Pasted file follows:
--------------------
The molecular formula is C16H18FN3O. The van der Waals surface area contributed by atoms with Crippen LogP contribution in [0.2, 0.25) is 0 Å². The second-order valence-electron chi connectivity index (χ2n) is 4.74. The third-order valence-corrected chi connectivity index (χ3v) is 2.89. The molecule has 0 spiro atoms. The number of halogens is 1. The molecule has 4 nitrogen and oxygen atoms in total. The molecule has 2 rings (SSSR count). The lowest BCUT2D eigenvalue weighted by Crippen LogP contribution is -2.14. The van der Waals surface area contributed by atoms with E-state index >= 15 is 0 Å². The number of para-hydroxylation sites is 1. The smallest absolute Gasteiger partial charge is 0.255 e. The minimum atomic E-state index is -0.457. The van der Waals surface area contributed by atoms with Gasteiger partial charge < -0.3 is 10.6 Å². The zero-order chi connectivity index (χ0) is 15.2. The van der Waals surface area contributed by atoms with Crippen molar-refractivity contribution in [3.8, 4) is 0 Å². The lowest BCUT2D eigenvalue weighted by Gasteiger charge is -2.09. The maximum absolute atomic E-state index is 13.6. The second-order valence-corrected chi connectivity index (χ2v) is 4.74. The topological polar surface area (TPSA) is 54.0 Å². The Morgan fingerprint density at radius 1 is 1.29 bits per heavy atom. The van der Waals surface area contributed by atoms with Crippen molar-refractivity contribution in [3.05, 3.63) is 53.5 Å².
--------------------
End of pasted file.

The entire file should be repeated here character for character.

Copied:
The molecular formula is C16H18FN3O. The van der Waals surface area contributed by atoms with Crippen LogP contribution in [0.2, 0.25) is 0 Å². The second-order valence-electron chi connectivity index (χ2n) is 4.74. The third-order valence-corrected chi connectivity index (χ3v) is 2.89. The molecule has 0 spiro atoms. The number of halogens is 1. The molecule has 4 nitrogen and oxygen atoms in total. The molecule has 2 rings (SSSR count). The lowest BCUT2D eigenvalue weighted by Crippen LogP contribution is -2.14. The van der Waals surface area contributed by atoms with E-state index >= 15 is 0 Å². The number of para-hydroxylation sites is 1. The smallest absolute Gasteiger partial charge is 0.255 e. The minimum atomic E-state index is -0.457. The van der Waals surface area contributed by atoms with Gasteiger partial charge < -0.3 is 10.6 Å². The zero-order chi connectivity index (χ0) is 15.2. The van der Waals surface area contributed by atoms with Crippen molar-refractivity contribution in [3.8, 4) is 0 Å². The lowest BCUT2D eigenvalue weighted by Gasteiger charge is -2.09. The maximum absolute atomic E-state index is 13.6. The second-order valence-corrected chi connectivity index (χ2v) is 4.74. The topological polar surface area (TPSA) is 54.0 Å². The Morgan fingerprint density at radius 1 is 1.29 bits per heavy atom. The van der Waals surface area contributed by atoms with Crippen molar-refractivity contribution in [3.05, 3.63) is 53.5 Å².